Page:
Reply: An obstacle for those theories of indirect causation is not that they are wrong, but that they are too right by half. They prove more than any normative model of democracy can support. To designate the culturally transmissive, illocutionary, or perlocutionary force of utterances as a legally cognisable harm in itself, a malum in se, reaches so far into speech, including violence or offence in countless works of film, music, art, literature or colloquial speech, as to turn public expression into the wholly subordinated object of a government operated license.  One might retort, “Perhaps we cannot curb all harmful speech, but surely we can curb the most extreme.” Yet that view merely presupposes what these theories of direct or indirect harm need to prove, namely that, in addition to generally harmful speech, there is a particularly egregious type which must be banned from public discourse. To be sure, we can and should indeed challenge the Cartesian speech-conduct distinction on compelling phenomenological and socio-linguistic grounds; but it remains the case that precisely that distinction underlies both the rule of law and democratic citizenship, both of which shun the imposition of penalties on grounds of dangers which citizens may hypothetically pose through their unacceptable ideas.

6. The ‘hate crime’ argument: ‘The bans are necessary because hate speech is commonly connected to hate-based acts of murder, battery, rape, assault, and property theft or damage.’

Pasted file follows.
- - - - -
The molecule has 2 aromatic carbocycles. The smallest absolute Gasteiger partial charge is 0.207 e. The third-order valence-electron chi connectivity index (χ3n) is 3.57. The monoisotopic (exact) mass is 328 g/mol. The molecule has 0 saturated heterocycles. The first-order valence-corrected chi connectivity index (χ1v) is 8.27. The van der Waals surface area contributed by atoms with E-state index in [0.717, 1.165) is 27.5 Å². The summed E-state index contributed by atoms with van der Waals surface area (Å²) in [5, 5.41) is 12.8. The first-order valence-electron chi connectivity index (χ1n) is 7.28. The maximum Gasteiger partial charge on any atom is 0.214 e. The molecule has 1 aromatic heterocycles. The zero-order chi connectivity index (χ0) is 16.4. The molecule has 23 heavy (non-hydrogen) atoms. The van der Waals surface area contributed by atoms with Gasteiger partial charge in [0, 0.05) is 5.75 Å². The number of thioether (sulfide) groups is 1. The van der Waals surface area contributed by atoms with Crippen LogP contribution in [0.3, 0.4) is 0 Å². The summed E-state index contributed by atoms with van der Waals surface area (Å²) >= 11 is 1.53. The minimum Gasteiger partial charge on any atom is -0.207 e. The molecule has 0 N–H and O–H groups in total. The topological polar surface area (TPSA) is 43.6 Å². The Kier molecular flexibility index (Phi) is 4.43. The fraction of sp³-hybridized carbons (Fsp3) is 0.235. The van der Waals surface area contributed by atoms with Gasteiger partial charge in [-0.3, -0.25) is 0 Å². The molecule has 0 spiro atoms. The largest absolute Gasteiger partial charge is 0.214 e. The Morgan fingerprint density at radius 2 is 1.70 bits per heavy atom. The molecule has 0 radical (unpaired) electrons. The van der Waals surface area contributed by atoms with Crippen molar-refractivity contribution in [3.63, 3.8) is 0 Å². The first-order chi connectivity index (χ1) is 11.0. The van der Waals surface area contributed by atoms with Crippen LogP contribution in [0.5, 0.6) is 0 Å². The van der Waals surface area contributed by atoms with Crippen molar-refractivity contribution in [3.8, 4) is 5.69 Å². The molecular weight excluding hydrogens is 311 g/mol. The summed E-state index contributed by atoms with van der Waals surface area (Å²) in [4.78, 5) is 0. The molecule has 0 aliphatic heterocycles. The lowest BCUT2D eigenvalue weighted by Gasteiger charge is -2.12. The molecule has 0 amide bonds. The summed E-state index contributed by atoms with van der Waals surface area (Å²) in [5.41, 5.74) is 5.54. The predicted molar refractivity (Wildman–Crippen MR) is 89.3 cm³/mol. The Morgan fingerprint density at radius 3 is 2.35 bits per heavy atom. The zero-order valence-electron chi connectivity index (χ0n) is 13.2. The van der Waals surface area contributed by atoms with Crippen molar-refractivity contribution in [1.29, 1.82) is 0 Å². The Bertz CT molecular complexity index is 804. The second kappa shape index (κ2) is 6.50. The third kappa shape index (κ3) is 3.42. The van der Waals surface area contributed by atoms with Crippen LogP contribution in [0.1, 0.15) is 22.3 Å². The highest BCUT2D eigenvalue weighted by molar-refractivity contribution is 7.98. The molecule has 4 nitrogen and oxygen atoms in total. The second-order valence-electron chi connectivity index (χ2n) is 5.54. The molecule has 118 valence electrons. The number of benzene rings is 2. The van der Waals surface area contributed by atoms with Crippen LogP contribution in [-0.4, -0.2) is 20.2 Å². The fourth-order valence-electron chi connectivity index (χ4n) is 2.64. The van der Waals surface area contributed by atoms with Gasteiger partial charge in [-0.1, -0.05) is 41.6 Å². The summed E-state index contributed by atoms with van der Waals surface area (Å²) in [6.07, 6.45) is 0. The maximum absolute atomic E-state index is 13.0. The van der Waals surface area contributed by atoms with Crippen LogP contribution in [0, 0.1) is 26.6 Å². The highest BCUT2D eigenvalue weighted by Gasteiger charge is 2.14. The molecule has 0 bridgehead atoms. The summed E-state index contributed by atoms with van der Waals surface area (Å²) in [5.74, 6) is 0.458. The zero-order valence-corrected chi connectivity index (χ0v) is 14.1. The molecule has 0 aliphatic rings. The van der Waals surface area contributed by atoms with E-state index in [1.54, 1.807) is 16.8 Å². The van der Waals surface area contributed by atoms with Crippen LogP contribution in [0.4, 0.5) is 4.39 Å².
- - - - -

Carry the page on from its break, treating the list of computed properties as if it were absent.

Reply: Given, then, the necessity both for democracy and for the rule of law of maintaining a speech-act distinction, the state can legitimately punish hate-based acts of murder, battery, and otherwise criminal acts without taking the additional step of punishing speech generally uttered in public discourse.

7. The ‘disproportionate impact’ argument: ‘It’s easy for those in privileged positions to oppose hate speech bans. They do not bear the brunt of hatred. But “individual freedom” looks different from the viewpoint of historically vilified groups.’

Reply: I shall leave aside the fact that I belong to two such groups. Contrary to the suggestions of some supporters of bans, members of minority groups do not all support bans, particularly after a rigorous, balanced discussion has taken place. Strong support for bans has been voiced, for example, by some African-American scholars; but others, including Harvard University professors Henry Louis Gates, Jr. and Randall Kennedy, express doubts about bans as tools against discrimination. A further component of the LSPD model, and a further reason why that model eschews libertarianism, is that Western democracies have witnessed comprehensive deployments of state resources to combat discrimination in material ways that have proved both more politically legitimate, and more pragmatically effective, than banning speech. Those methods include such techniques as workplace non-discrimination laws, pluralist education in primary schools, and public awareness initiatives, particularly through the media.

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8. The ‘morals and symbols’ argument: ‘Perhaps hate speech bans cannot be proven to reduce discrimination, but it is vital for governments to take a clear stand in principle against hatred and intolerance. Western democracies must set an example. Even if they fight discrimination in other ways, they should ban hate speech to set an example for their citizens and on the world stage. Accordingly, in his 2012 book The Harm of Hate Speech, Jeremy Waldron rejects assumptions of a ‘value-neutral’ state. Waldron attributes to opponents of bans the callous creed that, as far as law is concerned, the vulnerable groups must “just learn to live with” hate speech.’